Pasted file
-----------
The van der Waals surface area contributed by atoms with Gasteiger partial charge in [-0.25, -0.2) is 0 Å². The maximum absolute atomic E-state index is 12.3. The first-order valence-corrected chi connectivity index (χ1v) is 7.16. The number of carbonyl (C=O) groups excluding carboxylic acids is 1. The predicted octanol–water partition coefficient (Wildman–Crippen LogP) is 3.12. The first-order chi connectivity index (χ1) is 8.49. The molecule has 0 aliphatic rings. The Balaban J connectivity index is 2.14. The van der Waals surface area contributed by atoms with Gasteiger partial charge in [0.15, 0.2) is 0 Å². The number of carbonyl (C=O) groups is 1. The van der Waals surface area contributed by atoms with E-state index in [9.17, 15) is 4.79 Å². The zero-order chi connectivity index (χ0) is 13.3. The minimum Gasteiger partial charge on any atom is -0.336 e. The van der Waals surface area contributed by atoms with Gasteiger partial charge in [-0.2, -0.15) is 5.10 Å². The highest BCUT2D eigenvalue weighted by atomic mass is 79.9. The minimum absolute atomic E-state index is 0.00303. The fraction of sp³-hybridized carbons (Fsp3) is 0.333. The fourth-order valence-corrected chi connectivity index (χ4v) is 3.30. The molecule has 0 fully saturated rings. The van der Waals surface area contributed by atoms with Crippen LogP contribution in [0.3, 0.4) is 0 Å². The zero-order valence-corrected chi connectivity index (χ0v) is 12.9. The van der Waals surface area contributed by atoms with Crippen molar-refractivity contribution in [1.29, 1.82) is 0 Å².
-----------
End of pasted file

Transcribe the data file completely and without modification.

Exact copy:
The van der Waals surface area contributed by atoms with Gasteiger partial charge in [-0.25, -0.2) is 0 Å². The maximum absolute atomic E-state index is 12.3. The first-order valence-corrected chi connectivity index (χ1v) is 7.16. The number of carbonyl (C=O) groups excluding carboxylic acids is 1. The predicted octanol–water partition coefficient (Wildman–Crippen LogP) is 3.12. The first-order chi connectivity index (χ1) is 8.49. The molecule has 0 aliphatic rings. The Balaban J connectivity index is 2.14. The van der Waals surface area contributed by atoms with Gasteiger partial charge in [0.15, 0.2) is 0 Å². The number of carbonyl (C=O) groups is 1. The van der Waals surface area contributed by atoms with E-state index in [9.17, 15) is 4.79 Å². The zero-order chi connectivity index (χ0) is 13.3. The minimum Gasteiger partial charge on any atom is -0.336 e. The van der Waals surface area contributed by atoms with Gasteiger partial charge in [-0.2, -0.15) is 5.10 Å². The highest BCUT2D eigenvalue weighted by atomic mass is 79.9. The minimum absolute atomic E-state index is 0.00303. The fraction of sp³-hybridized carbons (Fsp3) is 0.333. The fourth-order valence-corrected chi connectivity index (χ4v) is 3.30. The molecule has 0 fully saturated rings. The van der Waals surface area contributed by atoms with Crippen LogP contribution in [0.3, 0.4) is 0 Å². The zero-order valence-corrected chi connectivity index (χ0v) is 12.9. The van der Waals surface area contributed by atoms with Crippen molar-refractivity contribution in [1.29, 1.82) is 0 Å².